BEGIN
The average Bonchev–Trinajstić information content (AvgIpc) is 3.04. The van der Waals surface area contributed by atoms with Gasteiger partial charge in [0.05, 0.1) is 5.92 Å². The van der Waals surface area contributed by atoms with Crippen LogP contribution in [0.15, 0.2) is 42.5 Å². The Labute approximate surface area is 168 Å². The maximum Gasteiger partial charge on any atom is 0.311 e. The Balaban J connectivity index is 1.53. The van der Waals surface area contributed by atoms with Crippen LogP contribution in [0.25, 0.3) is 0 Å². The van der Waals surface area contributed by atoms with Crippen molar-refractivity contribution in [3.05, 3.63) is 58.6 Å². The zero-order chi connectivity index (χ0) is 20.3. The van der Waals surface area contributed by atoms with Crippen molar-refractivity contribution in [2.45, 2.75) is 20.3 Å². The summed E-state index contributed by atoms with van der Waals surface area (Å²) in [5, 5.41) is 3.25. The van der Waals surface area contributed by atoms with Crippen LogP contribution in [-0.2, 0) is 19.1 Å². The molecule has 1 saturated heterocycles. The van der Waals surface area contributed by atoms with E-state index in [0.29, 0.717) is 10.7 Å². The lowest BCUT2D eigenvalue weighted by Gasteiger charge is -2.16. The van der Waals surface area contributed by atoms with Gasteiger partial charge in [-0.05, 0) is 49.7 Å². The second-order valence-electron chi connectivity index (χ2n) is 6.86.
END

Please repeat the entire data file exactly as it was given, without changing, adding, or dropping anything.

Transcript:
The average Bonchev–Trinajstić information content (AvgIpc) is 3.04. The van der Waals surface area contributed by atoms with Gasteiger partial charge in [0.05, 0.1) is 5.92 Å². The van der Waals surface area contributed by atoms with Crippen LogP contribution in [0.15, 0.2) is 42.5 Å². The Labute approximate surface area is 168 Å². The maximum Gasteiger partial charge on any atom is 0.311 e. The Balaban J connectivity index is 1.53. The van der Waals surface area contributed by atoms with Crippen LogP contribution in [0.25, 0.3) is 0 Å². The van der Waals surface area contributed by atoms with Crippen molar-refractivity contribution in [3.05, 3.63) is 58.6 Å². The zero-order chi connectivity index (χ0) is 20.3. The van der Waals surface area contributed by atoms with Crippen molar-refractivity contribution in [2.45, 2.75) is 20.3 Å². The summed E-state index contributed by atoms with van der Waals surface area (Å²) in [5, 5.41) is 3.25. The van der Waals surface area contributed by atoms with Crippen LogP contribution in [-0.2, 0) is 19.1 Å². The molecule has 1 saturated heterocycles. The van der Waals surface area contributed by atoms with E-state index in [0.29, 0.717) is 10.7 Å². The lowest BCUT2D eigenvalue weighted by Gasteiger charge is -2.16. The van der Waals surface area contributed by atoms with Gasteiger partial charge in [-0.05, 0) is 49.7 Å². The second-order valence-electron chi connectivity index (χ2n) is 6.86.